Will It Go Round in Circles?
It’s not surprising that treatments of Capitol Nashville’s 30th-anniversary reissue of Will The Circle Be Unbroken get headline descriptions like “the O Brother, Where Art Thou? of 1972,” and it’s not a bad comparison. It is, however, a limited one. Both albums served to introduce old-time country and bluegrass sounds to the new audiences of their day, but the resemblance largely ends there.
The same holds true in regard to the albums with which Circle is often mentioned, those made by the Nitty Gritty Dirt Band’s colleagues in the California country-rock scene of the early ’70s. Its resemblance to Sweetheart Of The Rodeo, Gilded Palace Of Sin, GP and the rest is, if not quite superficial, not exactly deep either.
In the Carter Family’s original version of the title song, the circle is of family and life, and it will be unbroken by and by, in the sky. The Nitty Gritty Dirt Band, though, asked the question about a musical circle, and not only answered in the affirmative, but put it in the here and now of 1971.
Even more, they knew where their place in the circle was. They participated in substantive ways, not simply as presenters, but managed to make clear where a listener was to focus through equally meaningful choices. Where Parsons and the Byrds hired country players to back them, the Dirt Band hired themselves as a backup band to a couple generations of country stars.
The guest list, too, was an inspired one. At the time, Southern culture and country music were treated with, at best, a considerable amount of ambiguity. Even within the country music community, it was a younger, louder group of artists than these who were getting the action and attention. Yet here were “longhairs” seeking out not Merle Haggard or George Jones, but the pioneers of earlier, more rural styles: Maybelle Carter, Roy Acuff, Merle Travis, Doc Watson, Earl Scruggs, Jimmy Martin. Offered such heartfelt respect and deference, those stars responded by sharing a kind of down-home intimacy that was especially powerful for its time.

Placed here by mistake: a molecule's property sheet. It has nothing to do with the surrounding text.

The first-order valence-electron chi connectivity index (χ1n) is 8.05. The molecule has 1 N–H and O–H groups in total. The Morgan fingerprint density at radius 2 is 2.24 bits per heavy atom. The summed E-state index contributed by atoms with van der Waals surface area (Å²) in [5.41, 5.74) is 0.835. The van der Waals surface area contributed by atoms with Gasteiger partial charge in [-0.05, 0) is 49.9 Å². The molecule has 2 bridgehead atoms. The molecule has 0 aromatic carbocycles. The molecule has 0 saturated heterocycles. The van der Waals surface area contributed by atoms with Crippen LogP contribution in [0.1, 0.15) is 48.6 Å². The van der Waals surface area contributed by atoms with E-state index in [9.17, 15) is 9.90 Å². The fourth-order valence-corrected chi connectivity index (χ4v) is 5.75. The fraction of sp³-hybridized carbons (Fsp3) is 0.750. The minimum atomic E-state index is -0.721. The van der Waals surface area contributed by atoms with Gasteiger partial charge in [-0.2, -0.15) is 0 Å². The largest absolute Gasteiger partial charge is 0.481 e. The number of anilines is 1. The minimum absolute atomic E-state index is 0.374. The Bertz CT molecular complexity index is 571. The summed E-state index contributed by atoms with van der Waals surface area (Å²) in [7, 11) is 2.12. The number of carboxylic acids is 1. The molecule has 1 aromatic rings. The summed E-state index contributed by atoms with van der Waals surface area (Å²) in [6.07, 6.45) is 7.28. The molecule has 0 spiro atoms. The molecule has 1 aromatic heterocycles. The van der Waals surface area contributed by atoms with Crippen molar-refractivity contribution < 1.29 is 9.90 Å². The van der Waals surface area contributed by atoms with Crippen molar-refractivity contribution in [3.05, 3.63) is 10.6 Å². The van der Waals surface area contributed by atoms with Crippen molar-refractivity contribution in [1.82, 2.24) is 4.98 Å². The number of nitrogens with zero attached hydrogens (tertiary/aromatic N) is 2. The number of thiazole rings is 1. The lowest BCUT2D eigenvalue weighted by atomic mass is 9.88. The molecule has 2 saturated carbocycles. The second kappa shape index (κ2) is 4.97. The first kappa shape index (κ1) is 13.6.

The album’s opening brought out these qualities and more, in an especially satisfying way. We hear Jimmy Martin issue an injunction to the Dirt Band’s John McEuen — “pick the banjer solid, John; you’ve picked one for fifteen years, ain’t you?” — followed by a false start and another Martin comment (“Earl never did do that”). Then the banjo kicks off, Martin’s booming guitar strum crashes in with the rest of the band, and they’re out of the gate with Hylo Brown’s “The Grand Ole Opry Song” — three verses that summon up a dozen artists’ names and trademarks from the venerable show’s glory days. Famous and obscure alike, from Hank Williams to Bradley Kincaid, they tumble out in Martin’s hard country twang, and eventually, you realize that these were, in fact, the friends and colleagues of Maybelle, Roy and the rest. It’s a powerful moment, made even more so by the passage of another thirty years.
The principle, McEuen recalls, was “let’s not overshadow,” and the Dirt Band stuck to it admirably, not only with the five singing headliners (who lead on 18 of the three-LP set’s 22 vocals), but with the instrumental guests, too: Scruggs, fiddler Vassar Clements, Acuff’s dobro-playing sidekick Bashful Brother Oswald, and even the two who came closest in age and outlook to the NGDB, Norman Blake and Randy Scruggs. Jim Fadden, Jeff Hanna and Jim Ibbotson each sing a song associated with Hank Williams, McEuen’s clawhammer banjo makes a nice foil to Scruggs’ three-finger approach on “Soldier’s Joy”, Les Thompson takes a couple of serviceable mandolin breaks, and there are a few other places where the Dirt Band fellows step out; but by the same token, they are absent altogether from several cuts.
Such self-effacement and self-discipline is pretty rare (and was especially so in those self-indulgent times), but those who have made the effort to play traditional music as they found it will tell you that it’s almost always a requirement for doing so.
“We were trying to do a traditional country album. I think we were sort of playing at it,” Chris Hillman (who knew the difference) once said of Sweetheart Of The Rodeo, and for better or worse, it shows. In contrast, the Dirt Band put themselves in a position where, as McEuen says, “all of a sudden we had to be at their level.”
By rising to the challenge, they went a considerable distance toward answering that title question with a resounding “yes.” If you want to keep the circle unbroken, they seemed to be saying, you can do it, and this is how: Hang back, listen, learn, and then take your turn.
That was the message I got from it, anyhow, back then — along with rich, full recordings of signature songs I’d mostly heard in lo-fi original versions on scratchy, secondhand LPs. Ultimately, it’s impossible for me to separate my appreciation of Circle as a listener from what I got out of it as a musician. Nor am I alone in this.
Glen Duncan, one of bluegrass and country’s most widely esteemed players for more than twenty years, remembers he got “that weak in the knees feeling” when, at age 17, he came across the LP in his small-town record store. “I learned a lot of fiddle and banjo from that album,” he says. Though I don’t know it for a fact, I’ll bet all of the participants would consider that — multiplied as it is by hundreds of musicians for whom Will The Circle Be Unbroken served as a touchstone and textbook — to be the best answer of all.